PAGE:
All alone in what was once an old-growth forest stands Big Lonely Doug, the second-largest Douglas fir tree in Canada. The tree is about 1,000 years old and 66 metres high – taller than Niagara Falls. And thanks to augmented reality (AR), Big Lonely Doug is also in the AGO’s Galleria Italia as one of three spectacular AR sculptures now on view as part of our new exhibition, Anthropocene.
The fascinating story behind the tree inspired author Harley Rustad, who wrote Big Lonely Doug: The Story of One of Canada’s Last Great Trees. The book tells the story of the logger Dennis Cronin who saved Big Lonely Doug from being cut down. Join Harley and Sarain Fox, an Anishinaabe artist, activist and storyteller, for a conversation at the AGO on October 19 to celebrate the launch of this captivating book.
We caught up with Harley to learn more about this incredible tree and the story behind his new book.
AGO: What led you to write a book about Big Lonely Doug?
Harley: The story began as an article in The Walrus. But it only scratched the surface on the broader issues of environmental activism, the state of British Columbia’s timber industry, the ecology of old-growth forests and the motivations of why a logger saved one of the largest trees in the country. I wanted to dig deeper so I evolved the story into a book.
AGO: What will surprise people most when they read this book?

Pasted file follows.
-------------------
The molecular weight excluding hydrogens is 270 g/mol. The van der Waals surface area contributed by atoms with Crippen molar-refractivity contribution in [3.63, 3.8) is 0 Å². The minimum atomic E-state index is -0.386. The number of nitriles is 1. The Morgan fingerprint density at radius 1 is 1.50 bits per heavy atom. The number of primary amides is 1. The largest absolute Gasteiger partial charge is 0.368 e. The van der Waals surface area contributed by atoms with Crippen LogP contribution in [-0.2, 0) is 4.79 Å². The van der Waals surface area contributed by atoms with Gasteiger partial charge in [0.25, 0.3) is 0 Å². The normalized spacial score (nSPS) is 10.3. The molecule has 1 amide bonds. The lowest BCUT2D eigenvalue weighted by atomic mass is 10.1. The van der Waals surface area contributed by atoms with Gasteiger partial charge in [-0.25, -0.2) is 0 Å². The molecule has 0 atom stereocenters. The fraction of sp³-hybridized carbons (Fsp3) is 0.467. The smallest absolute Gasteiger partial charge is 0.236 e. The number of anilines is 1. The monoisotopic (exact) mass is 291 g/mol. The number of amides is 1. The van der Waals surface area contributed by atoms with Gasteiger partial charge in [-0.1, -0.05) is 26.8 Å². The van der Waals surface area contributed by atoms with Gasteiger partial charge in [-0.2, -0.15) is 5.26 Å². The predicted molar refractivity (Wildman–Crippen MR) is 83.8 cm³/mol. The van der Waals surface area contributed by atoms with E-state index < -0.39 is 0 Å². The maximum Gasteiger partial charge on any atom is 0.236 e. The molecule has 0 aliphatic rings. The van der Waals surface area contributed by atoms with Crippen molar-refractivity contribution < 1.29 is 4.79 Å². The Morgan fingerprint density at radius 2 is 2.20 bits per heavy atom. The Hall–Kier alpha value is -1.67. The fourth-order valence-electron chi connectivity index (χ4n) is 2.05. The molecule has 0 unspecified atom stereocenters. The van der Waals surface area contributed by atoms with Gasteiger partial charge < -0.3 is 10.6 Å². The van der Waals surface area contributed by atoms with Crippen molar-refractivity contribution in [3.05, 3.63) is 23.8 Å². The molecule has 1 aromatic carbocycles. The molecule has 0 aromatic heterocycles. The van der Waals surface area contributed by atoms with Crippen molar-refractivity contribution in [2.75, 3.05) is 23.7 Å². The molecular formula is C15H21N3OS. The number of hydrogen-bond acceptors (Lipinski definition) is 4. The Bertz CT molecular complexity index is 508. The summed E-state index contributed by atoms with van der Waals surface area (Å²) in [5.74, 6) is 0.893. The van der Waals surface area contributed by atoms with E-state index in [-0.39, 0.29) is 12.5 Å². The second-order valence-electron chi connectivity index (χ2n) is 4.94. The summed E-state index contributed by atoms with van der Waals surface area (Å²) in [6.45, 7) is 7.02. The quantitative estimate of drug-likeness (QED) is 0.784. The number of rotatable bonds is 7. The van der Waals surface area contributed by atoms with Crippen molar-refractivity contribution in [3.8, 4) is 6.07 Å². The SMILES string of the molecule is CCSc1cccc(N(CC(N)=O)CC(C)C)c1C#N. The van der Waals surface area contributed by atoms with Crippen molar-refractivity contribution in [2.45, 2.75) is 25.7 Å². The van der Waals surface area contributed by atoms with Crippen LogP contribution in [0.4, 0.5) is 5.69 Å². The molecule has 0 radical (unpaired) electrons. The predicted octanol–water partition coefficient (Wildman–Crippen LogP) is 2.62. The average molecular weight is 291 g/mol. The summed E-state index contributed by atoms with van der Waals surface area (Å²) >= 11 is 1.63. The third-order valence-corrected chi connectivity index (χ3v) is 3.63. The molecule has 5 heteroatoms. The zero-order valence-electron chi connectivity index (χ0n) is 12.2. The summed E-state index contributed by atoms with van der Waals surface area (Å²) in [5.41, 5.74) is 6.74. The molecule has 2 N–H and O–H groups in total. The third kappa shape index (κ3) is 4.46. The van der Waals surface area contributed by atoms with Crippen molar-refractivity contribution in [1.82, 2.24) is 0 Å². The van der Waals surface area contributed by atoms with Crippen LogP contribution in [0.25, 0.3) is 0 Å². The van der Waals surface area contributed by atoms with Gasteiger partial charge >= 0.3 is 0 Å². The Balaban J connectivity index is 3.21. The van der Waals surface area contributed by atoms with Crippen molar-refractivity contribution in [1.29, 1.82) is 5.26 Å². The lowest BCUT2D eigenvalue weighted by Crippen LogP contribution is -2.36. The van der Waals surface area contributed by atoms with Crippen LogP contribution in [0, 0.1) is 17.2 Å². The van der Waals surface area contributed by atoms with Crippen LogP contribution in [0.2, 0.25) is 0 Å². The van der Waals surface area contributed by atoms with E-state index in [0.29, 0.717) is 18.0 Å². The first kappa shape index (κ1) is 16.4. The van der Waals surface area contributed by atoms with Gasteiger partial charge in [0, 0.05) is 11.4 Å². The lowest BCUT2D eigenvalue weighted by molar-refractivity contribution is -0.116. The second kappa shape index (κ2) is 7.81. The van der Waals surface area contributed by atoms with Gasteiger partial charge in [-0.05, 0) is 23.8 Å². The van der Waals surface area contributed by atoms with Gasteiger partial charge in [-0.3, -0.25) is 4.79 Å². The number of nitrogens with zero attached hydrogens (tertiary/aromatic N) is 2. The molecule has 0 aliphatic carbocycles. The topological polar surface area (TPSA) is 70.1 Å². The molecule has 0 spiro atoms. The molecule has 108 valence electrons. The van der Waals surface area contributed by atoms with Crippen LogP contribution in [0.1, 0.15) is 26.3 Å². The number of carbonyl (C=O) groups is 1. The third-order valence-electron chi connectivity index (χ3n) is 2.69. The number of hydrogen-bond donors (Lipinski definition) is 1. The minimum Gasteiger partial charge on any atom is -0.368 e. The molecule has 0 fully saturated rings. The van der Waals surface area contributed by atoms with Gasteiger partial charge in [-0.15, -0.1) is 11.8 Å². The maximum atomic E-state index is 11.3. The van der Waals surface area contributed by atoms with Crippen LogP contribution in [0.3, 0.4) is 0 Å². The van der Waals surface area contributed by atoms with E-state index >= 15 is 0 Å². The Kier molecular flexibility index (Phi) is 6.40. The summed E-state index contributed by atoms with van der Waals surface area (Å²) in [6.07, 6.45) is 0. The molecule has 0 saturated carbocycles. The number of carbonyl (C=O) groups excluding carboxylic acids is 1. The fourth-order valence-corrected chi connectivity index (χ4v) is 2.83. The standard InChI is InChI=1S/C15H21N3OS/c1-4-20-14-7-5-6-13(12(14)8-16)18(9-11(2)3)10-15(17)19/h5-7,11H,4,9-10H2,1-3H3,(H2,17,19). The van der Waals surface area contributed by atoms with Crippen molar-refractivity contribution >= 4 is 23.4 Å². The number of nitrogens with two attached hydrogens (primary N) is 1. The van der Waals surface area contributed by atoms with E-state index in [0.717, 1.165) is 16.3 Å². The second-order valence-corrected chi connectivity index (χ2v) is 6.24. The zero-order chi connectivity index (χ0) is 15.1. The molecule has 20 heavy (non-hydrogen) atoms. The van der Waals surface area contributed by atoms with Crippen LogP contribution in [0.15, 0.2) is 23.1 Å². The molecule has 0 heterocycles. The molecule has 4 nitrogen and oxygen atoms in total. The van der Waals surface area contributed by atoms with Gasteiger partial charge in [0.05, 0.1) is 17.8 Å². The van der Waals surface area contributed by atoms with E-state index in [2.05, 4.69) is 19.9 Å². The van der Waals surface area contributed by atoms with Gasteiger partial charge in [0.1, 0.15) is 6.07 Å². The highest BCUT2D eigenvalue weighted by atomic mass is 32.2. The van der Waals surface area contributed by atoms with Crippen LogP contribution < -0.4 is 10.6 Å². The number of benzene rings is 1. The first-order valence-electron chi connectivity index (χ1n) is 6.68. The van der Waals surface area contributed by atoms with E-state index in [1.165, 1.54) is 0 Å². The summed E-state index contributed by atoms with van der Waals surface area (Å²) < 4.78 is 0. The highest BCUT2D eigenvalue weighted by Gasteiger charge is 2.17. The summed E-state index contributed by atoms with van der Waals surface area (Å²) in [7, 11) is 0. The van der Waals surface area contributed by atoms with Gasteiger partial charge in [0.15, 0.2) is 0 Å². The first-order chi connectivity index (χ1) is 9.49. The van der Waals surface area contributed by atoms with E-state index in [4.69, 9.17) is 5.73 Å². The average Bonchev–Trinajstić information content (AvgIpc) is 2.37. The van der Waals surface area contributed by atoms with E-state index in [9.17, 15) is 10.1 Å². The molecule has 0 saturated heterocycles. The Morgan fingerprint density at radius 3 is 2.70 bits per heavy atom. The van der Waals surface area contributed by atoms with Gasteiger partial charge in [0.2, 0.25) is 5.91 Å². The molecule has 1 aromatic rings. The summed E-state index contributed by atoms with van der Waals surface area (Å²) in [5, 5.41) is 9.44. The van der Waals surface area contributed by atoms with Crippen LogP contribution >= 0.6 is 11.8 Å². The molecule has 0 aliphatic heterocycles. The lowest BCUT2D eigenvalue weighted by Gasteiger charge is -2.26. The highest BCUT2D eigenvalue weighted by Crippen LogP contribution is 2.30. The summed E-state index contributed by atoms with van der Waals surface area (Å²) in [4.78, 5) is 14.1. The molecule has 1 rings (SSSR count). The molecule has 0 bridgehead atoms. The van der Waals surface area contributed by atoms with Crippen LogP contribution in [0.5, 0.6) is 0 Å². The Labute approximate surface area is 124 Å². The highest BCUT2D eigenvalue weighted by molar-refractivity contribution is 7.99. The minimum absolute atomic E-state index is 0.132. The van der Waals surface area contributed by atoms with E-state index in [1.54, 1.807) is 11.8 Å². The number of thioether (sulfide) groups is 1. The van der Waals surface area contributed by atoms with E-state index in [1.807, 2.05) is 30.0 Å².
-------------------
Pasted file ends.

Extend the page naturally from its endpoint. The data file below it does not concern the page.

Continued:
Harley: I think people will be surprised by how environmental activism has changed and how Big Lonely Doug speaks to the importance of these movements in finding a single icon that can be rallied around – like the recent story of the mother orca whale who carried her dead calf for more than two weeks. That emotional image drew attention to the plight of that species. Big Lonely Doug is doing the same for old-growth forests.
AGO: What do you think the logger Dennis Cronin would say about how famous Big Lonely Doug is today?
Harley: It was such a privilege to interview Dennis, the logger who saved this tree. He passed away in 2016. So he never saw the article or the book, let alone the AGO’s Anthropocene exhibition and the AR of Big Lonely Doug, but I think he would be proud that this tree has become so much more than a tree. And that his one act has attracted so much interest.
AGO: Is there a possibility of Big Lonely Doug will be cut down?
Harley: It’s unlikely. There’s always a chance that a disgruntled logger might take a chainsaw to this iconic tree, but the greatest protection of the tree is now public attention.
Don’t miss the conversation with Harley Rustad and Sarain Fox on October 19 at 7 pm. Book your tickets now.
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